Settlement Fee to Lawyers 1st Title – This fee covers the costs of preparing the documents and handling the actual closing.

Recording Fees – To record the deed, mortgage and any affidavits.

State/ County Tax – Only applicable if you are getting a mortgage.

Property Survey – Optional if paying cash but required if getting a mortgage.

Frequently Asked Questions

Title insurance is a form of indemnity insurance predominantly found in the United States which insures against financial loss from defects in title to real property and from the invalidity or unenforceability of mortgage loans.

Title insurance is principally a product developed and sold in the United States as a result of an alleged comparative deficiency of land records in that country. It is meant to protect an owner’s or a lender’s financial interest in real property against loss due to title defects, liens or other matters. It will defend against a lawsuit attacking the title, or reimburse the insured for the actual monetary loss incurred, up to the dollar amount of insurance provided by the policy.

The first title insurance company, the Law Property Assurance and Trust Society, was formed in Pennsylvania in 1853.

An “Owner’s Title Insurance Policy” guarantees you have “clear title”, that is absolute legal ownership with no unknown claims or debt against your property, for as long as you own the home.

Just as lenders require fire insurance and other types of insurance coverage to protect their investment, nearly all institutional lenders also require title insurance [a loan policy] to protect their interest in the collateral of loans secured by real estate. Some mortgage lenders, especially non-institutional lenders, may not require title insurance.

Buyers purchasing properties for cash, or with a mortgage lender, often want title insurance [an owner policy] as well. A loan policy provides no coverage or benefit for the buyer/owner and so the decision to purchase an owner policy is independent of the lender’s decision to require a loan policy.

Title Insurance is issued after a careful examination of the title abstract/commitment of the property and any liens or title defects are satisfied. While even a thorough title search performed by the most experienced and knowledgeable experts in the industry cannot ensure that no title defect exits, some problems just aren’t revealed in public records.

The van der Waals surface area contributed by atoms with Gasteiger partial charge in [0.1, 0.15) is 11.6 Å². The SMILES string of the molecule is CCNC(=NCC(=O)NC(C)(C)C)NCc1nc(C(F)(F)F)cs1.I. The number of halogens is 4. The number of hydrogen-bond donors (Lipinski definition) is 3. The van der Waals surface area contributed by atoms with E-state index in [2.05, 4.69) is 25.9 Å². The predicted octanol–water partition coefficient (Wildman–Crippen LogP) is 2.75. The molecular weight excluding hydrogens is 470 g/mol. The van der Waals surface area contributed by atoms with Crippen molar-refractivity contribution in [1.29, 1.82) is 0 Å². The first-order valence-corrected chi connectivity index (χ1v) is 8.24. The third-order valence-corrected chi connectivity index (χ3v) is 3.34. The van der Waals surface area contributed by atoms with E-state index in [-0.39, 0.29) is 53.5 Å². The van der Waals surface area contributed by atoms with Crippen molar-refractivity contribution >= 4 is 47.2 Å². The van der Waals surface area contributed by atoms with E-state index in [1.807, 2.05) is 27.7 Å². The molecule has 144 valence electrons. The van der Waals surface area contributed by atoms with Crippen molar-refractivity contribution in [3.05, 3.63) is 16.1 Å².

Unlike other types of insurance that charge an annual fee, title insurance is paid only once in full at closing.
Title insurance protects the owner(s) the entire time of ownership of the property insured from any hidden title defects that existed prior to the issue date of the policy.
An ‘Owner’s Title Insurance Policy’ is based on the purchase price of the property. The State of Florida Department of Insurance publishes title insurance standard rates (promulgated) which determine the amount of the premium. Our office charges the promulgated rate.

If a buyer is securing financing for their new purchase, the lender will also require a separate, simultaneous issued, ‘Mortgagor’s Title Insurance Policy’, to insure the amount of the loan. If an owner is refinancing their property, the new lender will require a lender’s policy.

While a refinance does not require new owner’s title insurance, by providing our office with a copy of the policy, will save you money with a reissue rate on the new lender’s policy, which is discounted and dictated by the state.

When buying or refinancing a property there are other fees charged to the HUD Settlement Statement by the title company.

Settlement Fee to Lawyers 1st Title – This fee covers the costs of preparing the documents and handling the actual closing.

Recording Fees – To record the deed, mortgage and any affidavits.

State/ County Tax – Only applicable if you are getting a mortgage.

Property Survey – Optional if paying cash but required if getting a mortgage.

Get your family and your property the protection they need from unforeseen circumstances.